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Windows 7: Cannot boot from SSD after windows partition cloning

10 May 2015   #11
George300

Windows 7 Professional 342it
 
 

Dsperber, thanks for your detailed answer.

I don't want to eliminate any partition. I want to retain the old windows and be able to boot from it in the future.

You wrote "I don't see that the SSD Win7 partition is marked active", but the screenshot shows that the SSD Win7 partition (WIN7_NEW) is "System, Boot, Active, Primary".

How can I continue?


My System SpecsSystem Spec
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10 May 2015   #12
dsperber

Windows 7 Pro x64 (1), Win7 Pro X64 (2)
 
 

Quote   Quote: Originally Posted by George300 View Post
I don't want to eliminate any partition. I want to retain the old windows and be able to boot from it in the future.
So you want to be able to boot to all three? WinXP, and spinner Win7 as well as SSD Win7?


Quote:
You wrote "I don't see that the SSD Win7 partition is marked active", but the screenshot shows that the SSD Win7 partition (WIN7_NEW) is "System, Boot, Active, Primary".
Oops... my mistake. I was looking for the word "active" at the front of the list, like it shows on the WinXP partition. I didn't notice that it was further to the right in the list.

Ok. So it IS active. And it's also "primary", which is required if you want to use it as the Boot Manager location going forward (which is what you accomplished when you ran Windows Repair).


Quote:
How can I continue?
The only thing left to do is to go into the BIOS of your machine and change the boot sequence hard drive list to show the SSD as #1. Then, when you boot it will be your "active" primary Win7 partition on the SSD (where a usable Boot Manager now lives, thanks to Windows Repair) that is read.

I don't really know what the state of the boot menu in your SSD Win7 partition is, but for sure at least the SSD Win7 partition will be automatically booted to if it's the only bootable Windows in the boot menu. If there are already more than one bootable Windows in that boot menu (from what you've already accomplished with EasyBCD), then you'll see them all and can choose what you want.

When you eventually do boot to the SSD Win7, it will be self-lettered as C. You can now do whatever else you want with EasyBCD, such as adding back the WinXP partition on the spinner as a boot menu choice, if it's not already there. Same with the old spinner Win7 partition, if it's not already there.

So you're really very close to being where you want to be. It's just that you really didn't need to do all that you've done, given what you were coming from and where you wanted to be. You didn't need to alter things to boot from the SSD (which is what then required making that Win7 partition "primary", and running Windows Repair or EasyBCD to plant a usable Boot Manager inside of it). You could have simply continued to boot from the "active" WinXP partition on the spinner, and simply used EasyBCD (while still running from either WinXP or the old spinner Win7) to add the copied SSD Win7 partition (still "logical") as an additional boot menu... and make it the default. Then you wouldn't have needed to go into the BIOS to change the boot sequence.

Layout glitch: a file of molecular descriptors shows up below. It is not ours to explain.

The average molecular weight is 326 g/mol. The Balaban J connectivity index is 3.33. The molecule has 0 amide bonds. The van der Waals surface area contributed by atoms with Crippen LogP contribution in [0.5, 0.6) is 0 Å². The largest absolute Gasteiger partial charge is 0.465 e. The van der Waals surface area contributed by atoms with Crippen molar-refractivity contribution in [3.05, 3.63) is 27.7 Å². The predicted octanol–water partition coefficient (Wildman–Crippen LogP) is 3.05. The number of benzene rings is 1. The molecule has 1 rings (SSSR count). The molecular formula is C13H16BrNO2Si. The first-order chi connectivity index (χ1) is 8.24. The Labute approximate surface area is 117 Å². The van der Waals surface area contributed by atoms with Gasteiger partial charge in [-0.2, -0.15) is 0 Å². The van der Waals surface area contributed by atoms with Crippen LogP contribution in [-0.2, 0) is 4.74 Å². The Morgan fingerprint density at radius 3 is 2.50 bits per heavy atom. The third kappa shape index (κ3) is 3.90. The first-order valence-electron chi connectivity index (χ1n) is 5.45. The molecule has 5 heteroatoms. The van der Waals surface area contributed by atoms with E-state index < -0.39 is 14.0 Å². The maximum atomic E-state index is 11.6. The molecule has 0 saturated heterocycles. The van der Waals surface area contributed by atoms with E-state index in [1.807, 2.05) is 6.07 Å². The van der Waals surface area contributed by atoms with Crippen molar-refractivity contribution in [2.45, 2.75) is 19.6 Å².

Note that still is an option if you want, to just stay with WinXP on spinner as the BIOS boot drive #1, and adding the SSD Win7 as an additional entry to that old original boot menu in the WinXP partition where the old spinner Win7 already also exists. All using EasyBCD to accomplish what you want.

In other words, I believe you currently have TWO AVAILABLE AND USABLE Boot Manager locations, in the WinXP partition on spinner, and in the SSD Win7 partition on SSD. Each of those has its own boot menu which can be configured by EasyBCD running on the booted OS, whichever Windows that is at the time. And thus you now have two choices in the BIOS as well... depending on whether you want to boot to spinner or SSD, since it really makes no difference now that you've said you want a 3-Windows boot menu no matter what.

At this point, there's really no difference which drive you care to start the boot process off of since you have TWO partitions (one on each drive) that is fully capable of initiating Boot Manager and a 3-Windows boot menu. Whichever you choose, that's what you need to set correctly in the BIOS, and use EasyBCD to get the boot menu that is presented to you by the Boot Manager you opt to use to show all 3 bootable Windows.
My System SpecsSystem Spec
10 May 2015   #13
George300

Windows 7 Professional 342it
 
 

Yes, I want to be able to boot to all OSes.

Quote   Quote: Originally Posted by dsperber View Post
The only thing left to do is to go into the BIOS of your machine and change the boot sequence hard drive list to show the SSD as #1.
Thanks, but as I had written, "Then, I booted from the ssd". In the BIOS boot sequence hard drive list, the SSD is already #1.
My System SpecsSystem Spec
.

10 May 2015   #14
dsperber

Windows 7 Pro x64 (1), Win7 Pro X64 (2)
 
 

Quote   Quote: Originally Posted by George300 View Post
Yes, I want to be able to boot to all OSes.

Quote   Quote: Originally Posted by dsperber View Post
The only thing left to do is to go into the BIOS of your machine and change the boot sequence hard drive list to show the SSD as #1.
Thanks, but as I had written, "Then, I booted from the ssd". In the BIOS boot sequence hard drive list, the SSD is already #1.
Ok, sorry for not following everything. But I now see that you theoretically ARE booted to the SSD, and since the Win7 partition located on that drive is marked "active" presumably you're running from that Windows.

If all this is true, I cannot understand why it's not already C. I don't believe you're actually booted to that Windows.

In my opinion, since it is the original spinner Win7 partition which still shows as C, then THAT is the version of Windows you're actually booted to... using the new boot menu coming from the SSD Win7 partition on the SSD, but still pointing to the original spinner Win7 location on the spinner.

Your new boot menu (in the SSD Win7 partition) has to be wrong. Or, you selected the wrong Win7 to boot from. Had you selected the correct SSD Win7, then it would show as C and not as G. C is the booted and operating Windows, so since the spinner Win7 shows as C then that's where you're actually running from.

Please run EasyBCD again (remembering that you've complicated things by now having TWO drives that are each bootable and which both have "active" partitions containing Boot Manager and a corresponding boot menu). This really isn't a good idea, as these kinds of issues are bound to arise.